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Home arrow Articles by Topic arrow Climate Change arrow IPCC Report Puts Pressure On Local Government
IPCC Report Puts Pressure On Local Government PDF Print
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Articles - Climate Change
Written by IPENZ Engineers NZ, Scoop   
Friday, 13 April 2007

Institution of Professional Engineers New Zealand (IPENZ) President Jeff Jones says the Intergovernmental Panel on Climate Change (IPCC) report puts local government under additional pressure to manage climate change impacts on their communities as well as minimising potential rates increases.

"Local authorities are already under pressure to minimise rates increases", Mr Jones says. "However, as much as 80 per cent of council revenue is already committed to infrastructure and services. Any attempt to hold down rates rises may risk plans to adapt or protect their communities against climatic events".

Mr Jones says climate change has introduced a whole new set of considerations for engineers working within constrained budgets. These engineers may not be able to guarantee their communities full protection. He also says plans designed by engineers to protect their communities from a one in 100 year event may now only protect against less severe events. Northland, Matata, and Manawatu are examples of the long term effects of extreme climatic events on communities.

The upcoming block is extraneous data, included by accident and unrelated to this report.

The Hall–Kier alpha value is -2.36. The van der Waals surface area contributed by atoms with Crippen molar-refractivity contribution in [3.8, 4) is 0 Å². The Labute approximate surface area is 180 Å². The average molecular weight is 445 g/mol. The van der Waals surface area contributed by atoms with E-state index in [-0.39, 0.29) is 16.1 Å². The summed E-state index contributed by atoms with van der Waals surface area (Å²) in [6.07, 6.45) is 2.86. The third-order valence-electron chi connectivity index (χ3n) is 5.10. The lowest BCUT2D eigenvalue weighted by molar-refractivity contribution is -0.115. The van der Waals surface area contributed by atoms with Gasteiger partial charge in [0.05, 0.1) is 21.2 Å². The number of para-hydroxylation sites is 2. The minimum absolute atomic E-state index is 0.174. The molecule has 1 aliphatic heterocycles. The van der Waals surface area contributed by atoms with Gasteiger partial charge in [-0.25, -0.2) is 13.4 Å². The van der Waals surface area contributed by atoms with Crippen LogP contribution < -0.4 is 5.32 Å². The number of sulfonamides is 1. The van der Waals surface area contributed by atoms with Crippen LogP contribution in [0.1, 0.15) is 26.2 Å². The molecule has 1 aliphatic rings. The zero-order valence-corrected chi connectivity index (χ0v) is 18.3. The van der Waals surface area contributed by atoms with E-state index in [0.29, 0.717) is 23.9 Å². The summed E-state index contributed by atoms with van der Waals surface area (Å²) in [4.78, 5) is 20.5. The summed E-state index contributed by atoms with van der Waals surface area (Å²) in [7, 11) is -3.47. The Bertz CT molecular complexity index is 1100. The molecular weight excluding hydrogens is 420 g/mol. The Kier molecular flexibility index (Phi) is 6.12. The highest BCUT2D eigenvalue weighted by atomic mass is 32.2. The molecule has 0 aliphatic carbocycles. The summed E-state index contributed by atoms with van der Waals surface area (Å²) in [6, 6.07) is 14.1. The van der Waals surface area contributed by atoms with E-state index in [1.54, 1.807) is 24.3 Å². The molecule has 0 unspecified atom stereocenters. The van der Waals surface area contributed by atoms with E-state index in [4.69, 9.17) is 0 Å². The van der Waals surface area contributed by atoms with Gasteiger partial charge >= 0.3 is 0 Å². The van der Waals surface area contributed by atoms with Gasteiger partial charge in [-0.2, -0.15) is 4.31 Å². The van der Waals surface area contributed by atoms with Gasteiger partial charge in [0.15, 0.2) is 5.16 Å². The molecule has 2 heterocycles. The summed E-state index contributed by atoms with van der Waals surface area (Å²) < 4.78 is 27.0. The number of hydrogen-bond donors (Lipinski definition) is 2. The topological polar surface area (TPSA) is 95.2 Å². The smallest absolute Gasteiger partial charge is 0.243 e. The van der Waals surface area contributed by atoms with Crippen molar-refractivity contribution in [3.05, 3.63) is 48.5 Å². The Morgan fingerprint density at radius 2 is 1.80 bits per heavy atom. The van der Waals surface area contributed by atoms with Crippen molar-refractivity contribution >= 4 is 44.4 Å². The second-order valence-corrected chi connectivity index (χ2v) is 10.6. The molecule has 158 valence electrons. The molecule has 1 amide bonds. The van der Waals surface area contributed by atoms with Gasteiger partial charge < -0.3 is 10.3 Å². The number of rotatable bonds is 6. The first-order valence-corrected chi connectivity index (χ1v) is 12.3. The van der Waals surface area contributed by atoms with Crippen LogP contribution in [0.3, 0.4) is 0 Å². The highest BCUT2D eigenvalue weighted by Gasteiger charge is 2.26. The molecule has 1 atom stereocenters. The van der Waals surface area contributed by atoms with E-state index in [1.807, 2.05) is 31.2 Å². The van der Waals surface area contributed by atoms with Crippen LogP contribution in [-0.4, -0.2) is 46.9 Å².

"No matter how good the engineering, some residual risk will always remain - councils must therefore create resilient communities through preparedness and disaster recovery planning".

Owners of homes built on coastal sand spits, on river flood plains or on steep hillsides expect that their properties can be indemnified from the effects of major climatic events through insurance.

The IPENZ President also flagged that home insurances may under-go drastic changes in response to climate change. Owners of homes built on coastal sand spits, on river flood plains or on steep hillsides expect that their properties can be indemnified from the effects of major climatic events through insurance. Insurance costs are often averaged over all property owners, so homes in high risk areas receive an indirect subsidy from other property owners.

"Ultimately New Zealanders will pay for climate change - either through insurance, or rates rises to improve protection, or through meeting the costs of recovery after events that could not be isolated from the community"

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